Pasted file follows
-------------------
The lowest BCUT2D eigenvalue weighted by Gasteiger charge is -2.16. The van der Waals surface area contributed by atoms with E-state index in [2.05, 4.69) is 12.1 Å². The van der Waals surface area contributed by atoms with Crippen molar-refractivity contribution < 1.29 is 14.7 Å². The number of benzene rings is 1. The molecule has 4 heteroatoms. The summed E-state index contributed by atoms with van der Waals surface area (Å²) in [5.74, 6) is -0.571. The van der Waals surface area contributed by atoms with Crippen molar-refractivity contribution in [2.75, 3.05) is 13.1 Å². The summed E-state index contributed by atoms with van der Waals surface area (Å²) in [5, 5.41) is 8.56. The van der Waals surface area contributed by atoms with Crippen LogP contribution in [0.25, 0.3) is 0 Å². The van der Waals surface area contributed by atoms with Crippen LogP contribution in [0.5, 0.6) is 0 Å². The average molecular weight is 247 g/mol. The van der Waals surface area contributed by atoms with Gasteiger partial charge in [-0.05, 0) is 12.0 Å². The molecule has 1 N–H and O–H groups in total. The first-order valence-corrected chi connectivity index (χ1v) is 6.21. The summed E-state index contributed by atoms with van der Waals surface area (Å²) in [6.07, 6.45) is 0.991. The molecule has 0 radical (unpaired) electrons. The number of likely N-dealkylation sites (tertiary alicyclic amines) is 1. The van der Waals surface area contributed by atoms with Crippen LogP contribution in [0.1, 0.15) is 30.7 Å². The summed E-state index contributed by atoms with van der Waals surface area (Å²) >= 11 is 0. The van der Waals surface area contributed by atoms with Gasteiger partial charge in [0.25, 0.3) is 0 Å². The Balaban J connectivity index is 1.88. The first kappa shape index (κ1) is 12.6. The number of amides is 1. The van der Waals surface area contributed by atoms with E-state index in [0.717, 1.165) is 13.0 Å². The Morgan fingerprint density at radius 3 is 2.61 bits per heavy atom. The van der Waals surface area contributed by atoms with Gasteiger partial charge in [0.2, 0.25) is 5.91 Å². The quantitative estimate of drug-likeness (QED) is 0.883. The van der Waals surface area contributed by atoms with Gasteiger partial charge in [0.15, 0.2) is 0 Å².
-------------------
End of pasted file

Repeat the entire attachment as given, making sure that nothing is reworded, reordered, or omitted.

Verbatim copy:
The lowest BCUT2D eigenvalue weighted by Gasteiger charge is -2.16. The van der Waals surface area contributed by atoms with E-state index in [2.05, 4.69) is 12.1 Å². The van der Waals surface area contributed by atoms with Crippen molar-refractivity contribution < 1.29 is 14.7 Å². The number of benzene rings is 1. The molecule has 4 heteroatoms. The summed E-state index contributed by atoms with van der Waals surface area (Å²) in [5.74, 6) is -0.571. The van der Waals surface area contributed by atoms with Crippen molar-refractivity contribution in [2.75, 3.05) is 13.1 Å². The summed E-state index contributed by atoms with van der Waals surface area (Å²) in [5, 5.41) is 8.56. The van der Waals surface area contributed by atoms with Crippen LogP contribution in [0.25, 0.3) is 0 Å². The van der Waals surface area contributed by atoms with Crippen LogP contribution in [0.5, 0.6) is 0 Å². The average molecular weight is 247 g/mol. The van der Waals surface area contributed by atoms with Gasteiger partial charge in [-0.05, 0) is 12.0 Å². The molecule has 1 N–H and O–H groups in total. The first-order valence-corrected chi connectivity index (χ1v) is 6.21. The summed E-state index contributed by atoms with van der Waals surface area (Å²) in [6.07, 6.45) is 0.991. The molecule has 0 radical (unpaired) electrons. The number of likely N-dealkylation sites (tertiary alicyclic amines) is 1. The van der Waals surface area contributed by atoms with Crippen LogP contribution in [0.1, 0.15) is 30.7 Å². The summed E-state index contributed by atoms with van der Waals surface area (Å²) >= 11 is 0. The van der Waals surface area contributed by atoms with Gasteiger partial charge in [0.25, 0.3) is 0 Å². The Balaban J connectivity index is 1.88. The first kappa shape index (κ1) is 12.6. The number of amides is 1. The van der Waals surface area contributed by atoms with E-state index in [0.717, 1.165) is 13.0 Å². The Morgan fingerprint density at radius 3 is 2.61 bits per heavy atom. The van der Waals surface area contributed by atoms with Gasteiger partial charge in [0.2, 0.25) is 5.91 Å². The quantitative estimate of drug-likeness (QED) is 0.883. The van der Waals surface area contributed by atoms with Gasteiger partial charge in [0.15, 0.2) is 0 Å².